Keith Law of ESPN Insider has ranked the Atlanta Braves’ farm system as baseball’s best. This seconds the emotion — Smokey Robinson reference — expressed by David Rawnsley in the Sporting News 2016 Baseball Yearbook. For comparison purposes, we note that Law rated the Braves’ chain 22nd-best two years ago.
In 2014, Law’s top seven farm systems were Houston, Minnesota, Pittsburgh, Chicago Cubs, Boston, New York Mets and Kansas City. The only one of those teams to finish with a losing big-league record in 2015 was Boston, and that wasn’t from a lack of young talent. (That was mostly from Hanley Ramirez and Pablo Sandoval being big-ticket duds.) The Royals won the World Series. The Mets reached the World Series by beating the Cubs, who beat the Pirates in the wild-card game. The Astros, who broke above .500 for the first time since 2008, were six outs from eliminating champion-to-be KC in Game 4 of the ALDS.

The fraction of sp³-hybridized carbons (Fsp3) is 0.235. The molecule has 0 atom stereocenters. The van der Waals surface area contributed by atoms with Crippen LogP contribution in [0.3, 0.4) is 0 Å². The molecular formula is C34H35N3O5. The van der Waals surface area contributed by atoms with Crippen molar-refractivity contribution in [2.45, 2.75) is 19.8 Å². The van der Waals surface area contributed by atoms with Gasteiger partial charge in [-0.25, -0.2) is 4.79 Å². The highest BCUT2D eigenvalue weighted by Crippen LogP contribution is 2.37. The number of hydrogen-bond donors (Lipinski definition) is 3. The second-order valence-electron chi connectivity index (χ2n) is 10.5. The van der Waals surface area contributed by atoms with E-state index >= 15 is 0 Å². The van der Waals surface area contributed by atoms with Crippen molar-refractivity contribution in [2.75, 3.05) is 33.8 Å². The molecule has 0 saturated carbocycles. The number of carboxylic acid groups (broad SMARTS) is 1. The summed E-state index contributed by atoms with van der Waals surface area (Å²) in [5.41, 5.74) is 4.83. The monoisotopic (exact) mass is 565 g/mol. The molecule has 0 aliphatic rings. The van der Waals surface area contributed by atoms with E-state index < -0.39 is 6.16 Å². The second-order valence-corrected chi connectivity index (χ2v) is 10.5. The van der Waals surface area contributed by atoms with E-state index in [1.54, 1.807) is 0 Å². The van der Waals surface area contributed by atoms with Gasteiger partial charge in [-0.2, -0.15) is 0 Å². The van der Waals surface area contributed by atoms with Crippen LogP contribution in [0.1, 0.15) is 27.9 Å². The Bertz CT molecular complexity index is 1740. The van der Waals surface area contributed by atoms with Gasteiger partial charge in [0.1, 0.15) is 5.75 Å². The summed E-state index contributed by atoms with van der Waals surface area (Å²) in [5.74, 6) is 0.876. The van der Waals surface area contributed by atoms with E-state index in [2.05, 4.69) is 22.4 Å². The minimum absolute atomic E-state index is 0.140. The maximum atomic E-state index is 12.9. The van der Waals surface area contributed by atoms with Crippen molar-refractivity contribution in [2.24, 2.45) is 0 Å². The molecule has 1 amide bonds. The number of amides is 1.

Having the No. 1 farm system doesn’t guarantee anything. (Here, from January 2015, is Sam Miller of Baseball Prospectus on the topic.) But if you’re the Braves and you’ve staked your future on prospects, having assembled the best collection of them in 16 1/2 months’ time would seem a flying start.
Oh, one thing more: Law’s list of top 100 prospects includes seven Braves: No. 13 Dansby Swanson, No. 20 Ozhaino Albies, No. 30 Sean Newcomb, No. 39 Aaron Blair, No. 43 Kolby Allard, No. 80 Touki Toussaint and No. 96 Max Fried. Imagine how the Arizona Diamondbacks must feel, seeing as how their three most recent Round 1 draftees — Swanson, Toussaint and Blair — are highly regarded but no longer Snakes.
Full disclosure: I contributed to the Braves’ preview for the 2016 Baseball Prospectus Almanac, a book fat enough to stop a door. (My copy arrived Wednesday.) I also served as guest — discussing the Braves, duh — on BP’s Effectively Wild podcast hosted by the aforementioned Mr. Miller and Ben Lindbergh of FiveThirtyEight. I believe that episode will be available today. Fair warning, then.